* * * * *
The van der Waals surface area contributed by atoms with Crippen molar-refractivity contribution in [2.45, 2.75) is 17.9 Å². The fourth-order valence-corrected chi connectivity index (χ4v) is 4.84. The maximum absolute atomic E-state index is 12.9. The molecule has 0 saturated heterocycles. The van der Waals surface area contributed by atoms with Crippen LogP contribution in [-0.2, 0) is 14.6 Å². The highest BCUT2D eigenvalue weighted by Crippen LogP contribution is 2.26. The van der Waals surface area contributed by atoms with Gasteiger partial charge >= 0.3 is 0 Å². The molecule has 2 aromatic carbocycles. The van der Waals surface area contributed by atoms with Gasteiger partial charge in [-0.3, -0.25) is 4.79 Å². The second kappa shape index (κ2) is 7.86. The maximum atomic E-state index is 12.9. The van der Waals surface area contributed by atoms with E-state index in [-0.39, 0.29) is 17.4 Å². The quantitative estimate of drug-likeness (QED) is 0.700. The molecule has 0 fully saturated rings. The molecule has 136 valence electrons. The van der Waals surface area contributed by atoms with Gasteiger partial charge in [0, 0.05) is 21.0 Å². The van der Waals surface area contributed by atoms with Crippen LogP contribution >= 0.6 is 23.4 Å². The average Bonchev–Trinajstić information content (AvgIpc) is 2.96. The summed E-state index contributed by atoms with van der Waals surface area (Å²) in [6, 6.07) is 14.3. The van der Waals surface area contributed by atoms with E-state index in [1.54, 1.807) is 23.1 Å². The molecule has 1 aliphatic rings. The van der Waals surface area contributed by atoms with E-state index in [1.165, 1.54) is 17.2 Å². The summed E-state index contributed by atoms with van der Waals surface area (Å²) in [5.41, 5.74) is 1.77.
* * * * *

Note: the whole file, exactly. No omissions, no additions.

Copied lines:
The van der Waals surface area contributed by atoms with Crippen molar-refractivity contribution in [2.45, 2.75) is 17.9 Å². The fourth-order valence-corrected chi connectivity index (χ4v) is 4.84. The maximum absolute atomic E-state index is 12.9. The molecule has 0 saturated heterocycles. The van der Waals surface area contributed by atoms with Crippen LogP contribution in [-0.2, 0) is 14.6 Å². The highest BCUT2D eigenvalue weighted by Crippen LogP contribution is 2.26. The van der Waals surface area contributed by atoms with Gasteiger partial charge >= 0.3 is 0 Å². The molecule has 2 aromatic carbocycles. The van der Waals surface area contributed by atoms with Gasteiger partial charge in [-0.3, -0.25) is 4.79 Å². The second kappa shape index (κ2) is 7.86. The maximum atomic E-state index is 12.9. The van der Waals surface area contributed by atoms with E-state index in [-0.39, 0.29) is 17.4 Å². The quantitative estimate of drug-likeness (QED) is 0.700. The molecule has 0 fully saturated rings. The molecule has 136 valence electrons. The van der Waals surface area contributed by atoms with Gasteiger partial charge in [0, 0.05) is 21.0 Å². The van der Waals surface area contributed by atoms with Crippen LogP contribution >= 0.6 is 23.4 Å². The average Bonchev–Trinajstić information content (AvgIpc) is 2.96. The summed E-state index contributed by atoms with van der Waals surface area (Å²) in [6, 6.07) is 14.3. The van der Waals surface area contributed by atoms with E-state index in [1.54, 1.807) is 23.1 Å². The molecule has 1 aliphatic rings. The van der Waals surface area contributed by atoms with E-state index in [1.165, 1.54) is 17.2 Å². The summed E-state index contributed by atoms with van der Waals surface area (Å²) in [5.41, 5.74) is 1.77.